I kept my excitement under wraps when the DSM-5 went into editorial review but now that it’s publication date has been announced I’m ready to press my nose to a bookstore window and quiver.
Admittedly, that’s a little outside the norm on two levels. One, that I still prefer brick and mortar bookstores, and two, that it’s an odd book choice since I’m not a psychiatrist, psychologist, social worker, or attorney working with the mentally ill. Truth is I’ve had some edition of the Diagnostic and Statistical Manual, a guide to mental disorders published by the American Psychiatric Association, on my bookshelf for many years.
Yep. Throw a log on the fire, pour a cup of tea, and curl up with the DSM – the perfect evening. That officially makes me some sort of nerd I suppose. However, nerd conjures up images of tortoise shell glasses, tailored shirts, high-rise trousers and plastic pocket protectors.
I think I’m only missing the pocket protector. Kind of an embarrassing image when you consider that I’m a middle-America soccer mom.
Nonetheless, as someone who has morphed from a psychiatric research wannabe to a special ed teacher-in-training to a stay-at-home professional parent, I have an intrinsic interest in mental and educational challenges. From the day a psychiatrist and room full of social workers told me to choose another child because the one I’d selected had deficiencies and should be institutionalized instead of adopted, I’ve been fighting to make a difference in the lives of differently-abled and at-risk children. It’s never been wise to tell me something can’t be done. I have this annoying habit of replying “watch me.”
So, if you see someone in the reference isle of a bookstore snatching up editions on educational methodologies or mental health topics with all the enthusiasm of an avid yard-sale shopper, please overlook the yellow highlighter stain on my shirt. I don’t have a pocket protector.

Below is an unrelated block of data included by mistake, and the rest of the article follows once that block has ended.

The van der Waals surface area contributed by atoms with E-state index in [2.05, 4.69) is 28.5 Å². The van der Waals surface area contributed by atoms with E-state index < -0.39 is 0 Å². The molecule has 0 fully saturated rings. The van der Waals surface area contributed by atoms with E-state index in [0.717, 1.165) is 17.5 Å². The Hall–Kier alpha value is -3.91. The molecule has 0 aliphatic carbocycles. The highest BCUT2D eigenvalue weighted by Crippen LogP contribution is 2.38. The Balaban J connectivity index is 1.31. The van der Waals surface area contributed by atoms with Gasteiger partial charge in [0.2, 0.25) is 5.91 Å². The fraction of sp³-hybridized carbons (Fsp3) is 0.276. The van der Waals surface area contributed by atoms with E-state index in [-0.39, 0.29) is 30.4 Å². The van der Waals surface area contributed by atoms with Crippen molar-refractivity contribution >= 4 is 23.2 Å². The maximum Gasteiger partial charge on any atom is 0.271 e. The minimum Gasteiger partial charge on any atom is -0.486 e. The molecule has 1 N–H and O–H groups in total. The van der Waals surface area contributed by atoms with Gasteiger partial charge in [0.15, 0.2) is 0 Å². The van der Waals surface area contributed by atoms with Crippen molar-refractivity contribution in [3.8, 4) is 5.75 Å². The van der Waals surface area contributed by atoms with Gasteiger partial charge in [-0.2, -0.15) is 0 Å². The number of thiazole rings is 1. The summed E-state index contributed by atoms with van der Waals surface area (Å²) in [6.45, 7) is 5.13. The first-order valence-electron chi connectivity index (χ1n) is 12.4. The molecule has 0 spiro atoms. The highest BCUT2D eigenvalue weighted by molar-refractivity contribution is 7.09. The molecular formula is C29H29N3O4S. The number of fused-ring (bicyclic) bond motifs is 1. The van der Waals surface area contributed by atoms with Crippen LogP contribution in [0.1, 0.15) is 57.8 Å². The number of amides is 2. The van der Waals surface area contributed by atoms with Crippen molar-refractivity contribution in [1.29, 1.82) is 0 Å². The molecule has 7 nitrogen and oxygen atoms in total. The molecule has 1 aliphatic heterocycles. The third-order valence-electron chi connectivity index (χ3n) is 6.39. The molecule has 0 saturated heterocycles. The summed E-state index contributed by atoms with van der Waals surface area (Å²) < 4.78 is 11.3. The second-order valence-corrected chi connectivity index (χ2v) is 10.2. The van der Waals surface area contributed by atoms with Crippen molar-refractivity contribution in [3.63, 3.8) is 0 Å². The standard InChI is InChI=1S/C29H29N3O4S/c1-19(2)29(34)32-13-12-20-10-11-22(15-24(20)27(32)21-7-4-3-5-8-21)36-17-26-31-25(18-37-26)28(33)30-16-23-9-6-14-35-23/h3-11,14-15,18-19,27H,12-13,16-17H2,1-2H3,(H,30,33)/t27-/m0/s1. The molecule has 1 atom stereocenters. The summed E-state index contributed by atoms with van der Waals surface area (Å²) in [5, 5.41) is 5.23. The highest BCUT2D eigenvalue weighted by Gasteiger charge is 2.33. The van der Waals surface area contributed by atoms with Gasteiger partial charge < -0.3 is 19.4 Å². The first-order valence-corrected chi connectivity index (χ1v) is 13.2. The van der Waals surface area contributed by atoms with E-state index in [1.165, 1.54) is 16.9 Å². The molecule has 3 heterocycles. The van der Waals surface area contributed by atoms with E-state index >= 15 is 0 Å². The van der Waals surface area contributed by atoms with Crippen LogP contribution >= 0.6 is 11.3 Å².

This is self-harm awareness month. I was reminded by a Facebook post on my daughter’s wall and by a teacher friend who mentioned self-harm awareness day in a text to me on the first of the month. I was glad that I wasn’t eye to eye with either of them because I wouldn’t want them to see me flinch.
Every day used to be self-harm awareness day in my house. Cutting is an addiction that crept into our home like evil smoke oozing under a door.
I don’t see anything.
It’ll go away.
Open a window and air it out.
Turn on a fan.
Go out another door and stand in the fresh breeze.
I tried it all. But the smoke kept coming.
It made me choke. It made me cry.
It made me look foolish as I flailed against it with my hands trying to push it away only to find that I was spreading it throughout the house.
I understand, yet I will never understand. My mind comprehends the literature but my heart cannot comprehend the reason. We love our kids. They know we love them. We are good parents. How can this happen here, in a good home, to us? How could we not know? What did we do wrong?
Pain stops pain? No. Just stop hurting yourself. What do you mean it’s not you that’s hurting you. I want to understand. I’m trying. Relief? In open wounds and blood? You’re finding relief?
You may not shave, you must use Nair! I still had exacto knives in the craft cupboard? I thought I’d . . . .
The physical pain stops emotional pain. I hear you, really I do, but you’re wrong it just masks it. That’s good enough for you? You know it’s temporary and you still do this to your body? Why? Stop yelling. I know you’re angry. I know you’re hurting. I’m trying. How can I be trying too hard? Come back. I care. I care.
Blood soaked tissues wadded into cotton balls sharp enough to cut my heart populate dark corners of the house.
Encounters with emotional pain stipe your arms, your belly, your thighs.
I hear your cries for help but cannot answer. I am mute with the very pain you are fighting.
Stop for me….please. You’re right. It’s not about me. It’s your battle. But I’m here. I’ll always be here.
There is hope – for us both.
It’s self-harm awareness month.
I am aware
and I love you.